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We all want to make the most of the short time we have on this earth. Feeling lonely from time to time is inevitable. It’s evident that social media is a massive contributor to FOMO – the Fear of Missing Out. FOMO defined as the feeling of missing out on past, present, or current event usually brought on by social media accounts. It can occur over just about any situation; whether it’s the proclaimed “party of the year” or a relaxing gathering with friends, you feel as if you’re missing something big that could impact future fun or success. While it’s easy to say that merely deleting all social media cures FOMO and internet-induced envy, it doesn’t work for those of us who still want to have some online presence, whether it be professional or personal. Here are some ways to limit the feeling of emptiness per social media while still maintaining an online presence.

Limit the number of people you friend or follow on social media

While it may be tempting to see what people from your high school are up to, it can be overwhelming. What about those people who add you on social media after meeting just once and post meaningless quips about their everyday lives that take up a lot more of our time than we think. Imagine the time you could save in the morning by just not logging on to look at someone else’s breakfast. Sometimes it seems like everyone in the world is having more fun than you. Do yourself a favor and delete people you’ll never see again, minus those who update insightful statuses or fun quips. Because let’s face it: we need a little laugh and inspiration in the day.
Unfollow if it becomes too much

For the people that you will see again, we have a better method to remedying awkwardness. If you don’t want to possibly offend or not potentially ruin a personal or business connection, press the unfollow button right next to the “Friend” button on your page. Unfollowing is like Unfriending, except the person will never know that you don’t see their minute-to-minute antics on your timeline. Facebook doesn’t notify a user when they’re being “followed” or “unfollowed,” so you can save face the next time you run into that guy at a dinner party who frequently shares pictures of his dog. Miss them already? No problem. You can follow them again, and they’ll never know you took a break from their daily sagas.

Take a break and do something you enjoy

Taking a break doesn’t mean deleting your social media accounts entirely; it just means to take a day-long, week-long, or even month-long break. Work toward your purpose; a cause that you are passionate about. Reach out to your greater physical community. You’d be surprised to see how much more efficient you’ll become and how much you enjoy real life as opposed to virtual, whether it be alone time or an actual date with a friend. After taking some time away and rejuvenating, you can go back and re-engage on social media knowing that you can easily live without it whenever you want.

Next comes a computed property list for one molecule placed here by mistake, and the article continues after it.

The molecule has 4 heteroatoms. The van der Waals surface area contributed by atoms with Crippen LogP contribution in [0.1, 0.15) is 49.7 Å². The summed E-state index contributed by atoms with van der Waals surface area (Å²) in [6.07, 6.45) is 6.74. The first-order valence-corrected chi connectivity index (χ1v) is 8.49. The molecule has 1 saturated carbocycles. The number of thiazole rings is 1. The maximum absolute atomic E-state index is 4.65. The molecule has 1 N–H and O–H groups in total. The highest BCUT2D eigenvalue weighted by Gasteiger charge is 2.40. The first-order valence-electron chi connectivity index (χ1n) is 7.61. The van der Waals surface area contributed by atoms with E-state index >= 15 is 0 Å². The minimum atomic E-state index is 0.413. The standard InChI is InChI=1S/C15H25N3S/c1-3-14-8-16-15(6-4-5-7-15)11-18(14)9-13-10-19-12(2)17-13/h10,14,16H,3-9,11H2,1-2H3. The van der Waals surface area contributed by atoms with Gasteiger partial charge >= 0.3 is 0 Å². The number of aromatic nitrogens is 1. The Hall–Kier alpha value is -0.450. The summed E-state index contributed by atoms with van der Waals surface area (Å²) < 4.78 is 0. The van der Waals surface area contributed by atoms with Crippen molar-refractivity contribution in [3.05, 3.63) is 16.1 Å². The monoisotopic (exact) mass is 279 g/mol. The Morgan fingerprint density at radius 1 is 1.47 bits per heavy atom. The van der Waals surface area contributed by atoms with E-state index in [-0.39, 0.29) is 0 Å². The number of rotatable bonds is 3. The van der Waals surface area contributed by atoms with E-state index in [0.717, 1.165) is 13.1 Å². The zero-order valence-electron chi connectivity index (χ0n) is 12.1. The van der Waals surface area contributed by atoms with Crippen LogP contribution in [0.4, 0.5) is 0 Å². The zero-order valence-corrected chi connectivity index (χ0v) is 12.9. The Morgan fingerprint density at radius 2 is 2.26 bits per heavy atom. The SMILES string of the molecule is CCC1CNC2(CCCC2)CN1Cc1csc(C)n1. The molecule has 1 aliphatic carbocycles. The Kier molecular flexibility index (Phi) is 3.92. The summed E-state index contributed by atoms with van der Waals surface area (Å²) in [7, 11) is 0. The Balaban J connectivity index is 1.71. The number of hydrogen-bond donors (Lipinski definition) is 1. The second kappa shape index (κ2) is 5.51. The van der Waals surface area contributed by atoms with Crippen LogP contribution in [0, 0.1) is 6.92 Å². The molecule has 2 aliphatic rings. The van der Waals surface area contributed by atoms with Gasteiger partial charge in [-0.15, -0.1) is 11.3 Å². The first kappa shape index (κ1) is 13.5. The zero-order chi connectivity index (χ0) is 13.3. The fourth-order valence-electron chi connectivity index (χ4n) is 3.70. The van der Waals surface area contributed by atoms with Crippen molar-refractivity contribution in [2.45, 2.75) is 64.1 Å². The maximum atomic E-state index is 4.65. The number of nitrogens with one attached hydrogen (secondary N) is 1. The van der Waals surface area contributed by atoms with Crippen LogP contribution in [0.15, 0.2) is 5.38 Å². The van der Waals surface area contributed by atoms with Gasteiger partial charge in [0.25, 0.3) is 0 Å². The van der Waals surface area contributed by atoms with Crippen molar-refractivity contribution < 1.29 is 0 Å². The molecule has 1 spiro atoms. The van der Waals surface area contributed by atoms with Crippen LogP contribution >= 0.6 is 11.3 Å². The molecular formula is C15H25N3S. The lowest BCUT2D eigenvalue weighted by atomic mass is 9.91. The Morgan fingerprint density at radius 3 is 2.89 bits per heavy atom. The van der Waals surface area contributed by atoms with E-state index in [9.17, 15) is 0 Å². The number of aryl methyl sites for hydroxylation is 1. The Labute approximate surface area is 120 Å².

Limit the amount you post

As ever-so-validating heaps of likes can be, it’s possible that you may be the one oversharing. You may feel a pang of disappointment when your cleverly made up status or new profile picture didn’t get the reaction you anticipated. It doesn’t seem like a big deal, but it may promote pangs of sadness. Having too much on your timeline could make a person seem too busy to hang out. Do yourself a favor and limit the amount you post, update, or share. Let people miss you once in a while and invite them the opportunity to contact you. It’ll also make the likes feel sweeter (whatever you post, people have the option to press the “like” button, displaying their support for your post).

Social media is a fantastic invention. It keeps us connected, helps us promote the things we love, and sometimes even motivates us to try something new. It can also craft a fantasy that we misconstrue as real life. The tips above can help us limit our FOMO and potential loneliness by limiting how much social media we take in. Also, never forget that real-life interaction almost always beats virtual reality. Keep your life balanced by living full out!

Contributing Author: Sarah Faemi

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